You have probably seen this post on Twitter by now:

God I wish there was an easier way to do this pic.twitter.com/8UrBNKdTRW

— Kat Maddox (@ctrlshifti) July 30, 2020

But actually, the way most people test whether a number is even is *wrong.* It’s not your fault, computers think differently than we do. And in most cases, the compiler fixes your mistake for you. But it’s been a long day of talking about Alpine governance, so I thought I would have some fun.

However, a quick note: for these examples, I am using ML, specifically the OCaml dialect of it. Translating these expressions to your language however should not be difficult, and I will provide C-like syntax for the right answer below too.

## Using the modulus operator and bitwise math

The usual way people test whether a number is even is the way they teach you in grade school: `x mod 2 == 0`

. In a C-like language, this would be represented as `x % 2 == 0`

. However, this is actually quite slow, as the `div`

instruction is quite expensive on most CPUs.

There is a much faster way to check if a number is even or odd, but to understand why it is faster, we should discuss some number theory first. Whether a number is even or odd ultimately comes down to a single number: `1`

.

There are two numbers in the entire universe that have the property that they are the same number in *any* number system we use today: `0`

is always zero, and `1`

is always one. This holds true for binary (base 2), octal (base 8), decimal (base 10), and hexadecimal (base 16).

Accordingly, we can use binary logic to test whether a number is even or not by testing whether it ends in `1`

when represented as binary. But many programmers probably don’t actually know how to do this — it doesn’t usually come up when you’re writing a web app, after all.

The answer is to use logical and: `x land 1 == 0`

(or in C, `x & 1 == 0`

). We can prove that both expressions are functionally equivalent, by defining both testing functions and testing for the same output:

# let evenMod x = x mod 2 == 0;; val evenMod : int -> bool = <fun> # let evenAnd x = x land 1 == 0;; val evenAnd : int -> bool = <fun> # let evenMatches x = evenMod(x) == evenAnd(x);; val evenMatches : int -> bool = <fun> # evenMatches(0);; - : bool = true # evenMatches(1);; - : bool = true # evenMatches(2);; - : bool = true # evenMatches(3);; - : bool = true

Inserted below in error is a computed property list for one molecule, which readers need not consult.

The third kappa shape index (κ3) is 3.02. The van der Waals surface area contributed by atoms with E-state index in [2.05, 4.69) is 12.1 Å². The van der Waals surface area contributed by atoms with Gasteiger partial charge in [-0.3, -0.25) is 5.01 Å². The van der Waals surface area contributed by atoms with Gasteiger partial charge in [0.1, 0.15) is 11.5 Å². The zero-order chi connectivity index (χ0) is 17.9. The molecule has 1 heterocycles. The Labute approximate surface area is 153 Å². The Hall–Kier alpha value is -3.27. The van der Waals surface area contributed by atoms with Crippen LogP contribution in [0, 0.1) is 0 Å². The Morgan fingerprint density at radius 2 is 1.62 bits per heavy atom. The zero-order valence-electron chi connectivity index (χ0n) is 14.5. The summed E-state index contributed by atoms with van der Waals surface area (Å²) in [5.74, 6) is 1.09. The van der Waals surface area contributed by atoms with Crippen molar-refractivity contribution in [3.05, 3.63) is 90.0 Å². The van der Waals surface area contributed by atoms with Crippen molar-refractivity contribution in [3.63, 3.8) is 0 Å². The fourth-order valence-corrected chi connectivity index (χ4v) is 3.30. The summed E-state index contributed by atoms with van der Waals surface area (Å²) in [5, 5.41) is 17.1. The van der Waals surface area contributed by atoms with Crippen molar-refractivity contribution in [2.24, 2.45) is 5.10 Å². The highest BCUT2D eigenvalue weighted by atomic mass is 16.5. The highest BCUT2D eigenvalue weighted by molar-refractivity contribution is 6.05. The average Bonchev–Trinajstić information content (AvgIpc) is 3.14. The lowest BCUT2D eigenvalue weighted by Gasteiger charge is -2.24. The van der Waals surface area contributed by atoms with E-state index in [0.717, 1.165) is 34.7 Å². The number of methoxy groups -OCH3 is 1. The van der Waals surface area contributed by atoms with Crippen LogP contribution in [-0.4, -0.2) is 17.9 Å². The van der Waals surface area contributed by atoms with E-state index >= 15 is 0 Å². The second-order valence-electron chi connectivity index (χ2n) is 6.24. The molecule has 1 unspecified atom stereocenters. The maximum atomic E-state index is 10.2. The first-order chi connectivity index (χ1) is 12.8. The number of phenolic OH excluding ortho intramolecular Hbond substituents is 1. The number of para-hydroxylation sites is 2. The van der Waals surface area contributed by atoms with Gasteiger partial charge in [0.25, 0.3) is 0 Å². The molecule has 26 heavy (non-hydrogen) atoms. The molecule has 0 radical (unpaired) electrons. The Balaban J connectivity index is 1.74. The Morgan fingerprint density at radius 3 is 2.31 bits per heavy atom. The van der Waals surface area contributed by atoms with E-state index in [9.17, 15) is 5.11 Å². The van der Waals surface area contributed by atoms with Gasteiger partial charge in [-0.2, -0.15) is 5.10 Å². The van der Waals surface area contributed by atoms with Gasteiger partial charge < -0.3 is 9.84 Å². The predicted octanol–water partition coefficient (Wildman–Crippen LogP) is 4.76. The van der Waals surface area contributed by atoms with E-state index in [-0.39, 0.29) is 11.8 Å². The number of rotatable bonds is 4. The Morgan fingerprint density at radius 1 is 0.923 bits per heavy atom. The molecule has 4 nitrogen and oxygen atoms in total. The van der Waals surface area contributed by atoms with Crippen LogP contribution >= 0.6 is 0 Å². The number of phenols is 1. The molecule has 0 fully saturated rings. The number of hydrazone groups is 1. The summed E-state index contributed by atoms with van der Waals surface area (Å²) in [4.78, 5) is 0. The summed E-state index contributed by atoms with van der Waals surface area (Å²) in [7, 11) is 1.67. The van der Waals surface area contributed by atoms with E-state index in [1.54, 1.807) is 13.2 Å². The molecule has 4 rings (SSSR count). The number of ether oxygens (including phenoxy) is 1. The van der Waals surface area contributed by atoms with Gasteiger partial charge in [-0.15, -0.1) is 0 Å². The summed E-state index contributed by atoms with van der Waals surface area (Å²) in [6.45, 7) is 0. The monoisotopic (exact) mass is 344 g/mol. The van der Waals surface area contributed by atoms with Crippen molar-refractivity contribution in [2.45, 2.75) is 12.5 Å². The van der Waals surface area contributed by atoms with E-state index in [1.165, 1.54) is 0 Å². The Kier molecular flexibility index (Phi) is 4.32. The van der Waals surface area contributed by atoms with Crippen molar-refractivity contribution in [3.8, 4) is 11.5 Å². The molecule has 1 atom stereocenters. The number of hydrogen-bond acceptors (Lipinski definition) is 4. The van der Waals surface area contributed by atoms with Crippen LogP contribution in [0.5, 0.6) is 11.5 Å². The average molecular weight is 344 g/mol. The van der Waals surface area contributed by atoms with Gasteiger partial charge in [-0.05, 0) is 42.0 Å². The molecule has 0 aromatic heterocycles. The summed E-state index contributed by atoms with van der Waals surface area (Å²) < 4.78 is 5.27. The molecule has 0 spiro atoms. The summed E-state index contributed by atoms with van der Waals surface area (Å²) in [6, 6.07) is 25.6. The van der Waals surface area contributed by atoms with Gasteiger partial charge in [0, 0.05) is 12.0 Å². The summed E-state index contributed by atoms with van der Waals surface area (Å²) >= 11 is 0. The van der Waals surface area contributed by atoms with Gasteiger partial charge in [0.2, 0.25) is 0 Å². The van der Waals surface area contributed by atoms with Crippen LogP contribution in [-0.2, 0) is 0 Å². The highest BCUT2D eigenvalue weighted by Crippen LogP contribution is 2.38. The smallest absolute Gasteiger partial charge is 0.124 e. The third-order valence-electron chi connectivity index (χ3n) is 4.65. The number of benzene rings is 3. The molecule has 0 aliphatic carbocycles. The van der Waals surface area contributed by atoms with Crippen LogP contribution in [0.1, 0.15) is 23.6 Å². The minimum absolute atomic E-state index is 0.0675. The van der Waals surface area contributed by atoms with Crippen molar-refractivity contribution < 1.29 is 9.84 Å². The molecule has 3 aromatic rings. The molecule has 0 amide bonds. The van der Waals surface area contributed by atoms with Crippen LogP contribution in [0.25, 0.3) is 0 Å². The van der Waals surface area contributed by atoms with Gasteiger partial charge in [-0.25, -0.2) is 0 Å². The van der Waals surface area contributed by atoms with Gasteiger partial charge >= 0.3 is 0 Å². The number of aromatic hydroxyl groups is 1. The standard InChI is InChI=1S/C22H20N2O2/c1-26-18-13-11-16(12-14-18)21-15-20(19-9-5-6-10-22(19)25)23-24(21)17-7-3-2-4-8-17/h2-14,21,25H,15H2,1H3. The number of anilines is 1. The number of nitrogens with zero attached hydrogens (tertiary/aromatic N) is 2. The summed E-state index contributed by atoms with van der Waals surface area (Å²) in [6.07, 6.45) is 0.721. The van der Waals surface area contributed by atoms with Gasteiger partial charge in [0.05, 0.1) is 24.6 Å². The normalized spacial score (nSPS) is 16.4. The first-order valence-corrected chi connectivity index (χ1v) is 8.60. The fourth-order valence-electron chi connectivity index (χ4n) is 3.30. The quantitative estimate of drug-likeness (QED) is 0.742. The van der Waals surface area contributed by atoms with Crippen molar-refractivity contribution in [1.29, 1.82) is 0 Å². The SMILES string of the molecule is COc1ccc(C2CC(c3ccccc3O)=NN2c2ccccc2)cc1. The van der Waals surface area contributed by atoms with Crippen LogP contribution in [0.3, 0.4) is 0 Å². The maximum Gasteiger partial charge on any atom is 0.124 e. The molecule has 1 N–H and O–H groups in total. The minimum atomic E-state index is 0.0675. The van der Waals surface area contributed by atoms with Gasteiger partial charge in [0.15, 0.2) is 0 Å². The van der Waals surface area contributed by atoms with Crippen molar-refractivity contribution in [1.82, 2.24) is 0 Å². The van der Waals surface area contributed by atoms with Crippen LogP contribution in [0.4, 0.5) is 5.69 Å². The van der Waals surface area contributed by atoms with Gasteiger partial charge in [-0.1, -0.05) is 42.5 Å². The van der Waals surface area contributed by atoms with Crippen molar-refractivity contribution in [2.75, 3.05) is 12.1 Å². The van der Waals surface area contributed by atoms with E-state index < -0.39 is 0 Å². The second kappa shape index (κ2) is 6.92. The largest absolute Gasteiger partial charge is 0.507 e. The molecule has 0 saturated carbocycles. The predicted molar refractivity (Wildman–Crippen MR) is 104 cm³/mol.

As you can see, both are equivalent. And to be clear, **this is the right way to test whether an integer is even**. The other ways below are intended to be a joke. Also, most compilers will optimize `x mod 2 == 0`

to `x land 1 == 0`

.

## Using functional programming

The nice thing about math is that there’s always one way to prove something, especially when there’s more than one way. Modulus operator? Bitwise logic? Please. We’re going to solve this problem the way Alonzo Church intended. But to do that, we need to think about what *actually makes a number even*. The answer is simple, of course: an even number is *one which is not odd*. But what is an odd number? Well, one that isn’t even of course.

But can we really apply this circular logic to code? Of course we can!

# let rec isEven x = x = 0 || isOdd (x - 1) and isOdd x = x <> 0 && isEven (x - 1);; val isEven : int -> bool = <fun> val isOdd : int -> bool = <fun> # isEven(0);; - : bool = true # isEven(1);; - : bool = false # isEven(2);; - : bool = true # isEven(3);; - : bool = false

As you can see, we’ve succeeded in proving that an even number is clearly not odd!

## Using pattern matching

In 1962, Bell Labs invented pattern matching, as part of the SNOBOL language. Pattern matching has become a popular programming language feature, being implemented in not just SNOBOL, but also Erlang, Elixir, Haskell, ML, Rust and many more. But can we use it to determine if a number is even or odd? Absolutely.

# let rec isEven x = match x with | 0 -> true | 1 -> false | 2 -> true | x -> isEven(x - 2);; val isEven : int -> bool = <fun> # isEven(0);; - : bool = true # isEven(1);; - : bool = false # isEven(2);; - : bool = true # isEven(3);; - : bool = false # isEven(4);; - : bool = true # isEven(5);; - : bool = false

As you can see, we have demonstrated many ways to test if a number is even or not. Some are better than others, but others are more amusing.

## 2 replies on “The various ways to check if an integer is even”

[…] The various ways to check if an integer is even […]

[…] You don’t need gdb for this to be a powerful reverse engineering tool, however. The emulator itself includes many powerful tracing features. Lets look into them by writing and compiling a sample program, that does some recursion by calculating whether a number is even or odd inefficiently: […]